Conditional Loans, Uncontrolled Misery: Doing Business in India in the Times of Corona
The COVID-19 pandemic has brought up the specter of the Indian partition as the country continues to witness the misery of large–scale human migration on foot and in deathly trains. However, the divide that emerges is not of two nation states but a widening gulf between India’s elite and millions of its second-class citizens — poor, toiling migrant workers. In the midst of this crisis, at a press conference on May 17, 2020, Finance Minister Nirmala Sitharaman, unveiled the final tranche of the US$266 billion economic stimulus package meant to assuage the plight of the downtrodden. Sections of the conference, both explicitly and implicitly, were devoted to a long-standing project of Prime Minister Narendra Modi’s Bharatiya Janata Party (BJP) led government — facilitating “the ease of doing business” in India.
Coercive Conditional Lending Threatens India’s Federal Structure
This press conference came two days after the World Bank’s announcement of an additional US$1 billion social protection package for the country to be mainly disbursed through the Union government’s schemes. Emergency financing, however, is not the only thing India is borrowing from the Bank during the pandemic. The government is also further deploying the Bank’s Ease of Doing Business Index to promote economic recovery. The index, which scores countries on their readiness to create an enabling business environment, is already a driving force for policy making in India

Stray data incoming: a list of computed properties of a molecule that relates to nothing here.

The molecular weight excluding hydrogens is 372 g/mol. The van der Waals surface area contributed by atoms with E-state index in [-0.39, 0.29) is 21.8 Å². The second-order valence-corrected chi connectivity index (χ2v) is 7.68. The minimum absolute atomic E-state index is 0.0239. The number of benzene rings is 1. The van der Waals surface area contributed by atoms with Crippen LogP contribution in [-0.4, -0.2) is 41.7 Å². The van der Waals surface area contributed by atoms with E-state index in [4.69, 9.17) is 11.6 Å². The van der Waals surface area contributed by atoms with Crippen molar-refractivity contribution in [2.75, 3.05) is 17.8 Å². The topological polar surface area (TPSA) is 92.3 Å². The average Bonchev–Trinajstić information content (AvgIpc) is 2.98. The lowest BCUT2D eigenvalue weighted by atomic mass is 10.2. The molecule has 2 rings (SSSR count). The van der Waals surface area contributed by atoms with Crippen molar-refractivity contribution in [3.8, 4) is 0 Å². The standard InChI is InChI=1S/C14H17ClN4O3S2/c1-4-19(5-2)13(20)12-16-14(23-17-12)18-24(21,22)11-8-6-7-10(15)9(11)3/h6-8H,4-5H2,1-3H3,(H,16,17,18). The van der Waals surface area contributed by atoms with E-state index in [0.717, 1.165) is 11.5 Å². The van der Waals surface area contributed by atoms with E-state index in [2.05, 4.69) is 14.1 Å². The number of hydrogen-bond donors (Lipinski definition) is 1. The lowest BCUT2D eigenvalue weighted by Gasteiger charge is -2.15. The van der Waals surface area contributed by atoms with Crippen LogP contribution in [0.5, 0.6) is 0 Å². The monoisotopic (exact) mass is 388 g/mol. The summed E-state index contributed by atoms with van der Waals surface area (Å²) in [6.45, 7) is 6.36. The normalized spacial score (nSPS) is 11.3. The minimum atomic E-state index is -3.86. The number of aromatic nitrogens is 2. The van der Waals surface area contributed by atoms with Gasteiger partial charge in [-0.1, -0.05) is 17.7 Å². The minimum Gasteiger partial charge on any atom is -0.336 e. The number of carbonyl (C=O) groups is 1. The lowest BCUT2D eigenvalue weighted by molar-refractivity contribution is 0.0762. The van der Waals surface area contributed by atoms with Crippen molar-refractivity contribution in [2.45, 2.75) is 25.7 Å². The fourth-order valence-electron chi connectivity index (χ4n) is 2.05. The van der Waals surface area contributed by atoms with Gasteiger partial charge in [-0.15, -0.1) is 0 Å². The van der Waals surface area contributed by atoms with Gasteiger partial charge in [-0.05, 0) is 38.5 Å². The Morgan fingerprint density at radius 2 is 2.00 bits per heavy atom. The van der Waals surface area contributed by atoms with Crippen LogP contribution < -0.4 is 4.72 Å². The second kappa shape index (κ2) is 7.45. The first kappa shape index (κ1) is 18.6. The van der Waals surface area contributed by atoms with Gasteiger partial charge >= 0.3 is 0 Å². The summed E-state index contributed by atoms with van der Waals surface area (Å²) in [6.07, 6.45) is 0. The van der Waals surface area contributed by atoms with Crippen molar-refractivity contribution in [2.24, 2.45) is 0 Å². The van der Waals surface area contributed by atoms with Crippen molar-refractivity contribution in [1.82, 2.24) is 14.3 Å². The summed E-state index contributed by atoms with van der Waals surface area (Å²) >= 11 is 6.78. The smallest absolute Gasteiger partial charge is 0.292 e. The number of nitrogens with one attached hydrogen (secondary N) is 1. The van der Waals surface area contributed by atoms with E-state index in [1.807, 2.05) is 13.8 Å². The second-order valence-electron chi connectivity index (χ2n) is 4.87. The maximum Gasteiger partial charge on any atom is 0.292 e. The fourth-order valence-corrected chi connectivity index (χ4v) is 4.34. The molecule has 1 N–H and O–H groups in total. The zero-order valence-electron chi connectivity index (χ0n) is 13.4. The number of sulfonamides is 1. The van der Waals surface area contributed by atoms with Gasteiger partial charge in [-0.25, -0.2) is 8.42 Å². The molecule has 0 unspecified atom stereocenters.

“This facilitation of disaster capitalism through a weakened federal structure is striking an ominous note in India.”
At the press conference, the guiding influence of the Bank was more profoundly felt in the announcement related to state borrowings than in the reforms explicitly pertaining to the ease of doing business. Undermining the spirit of cooperative federalism, the borrowing limit of state governments was raised from 3 to 5 percent of their gross state domestic product. The Union government has however made this increased borrowing conditional on a statewide implementation of four sets of reforms, including one on the ease of doing business.
Since 2015, the government has imposed a countrywide Ease of Doing Business Index that ranks and rewards states for implementing pro-business reforms. It has been the hallmark of the BJP-led government, which has catapulted India’s ranking from 142 in 2014 to 63 in 2019. In pushing for such reforms, the central government has adopted the Bank’s trademark tactic of coercive, conditional lending, thus delivering a severe blow to India’s federal structure.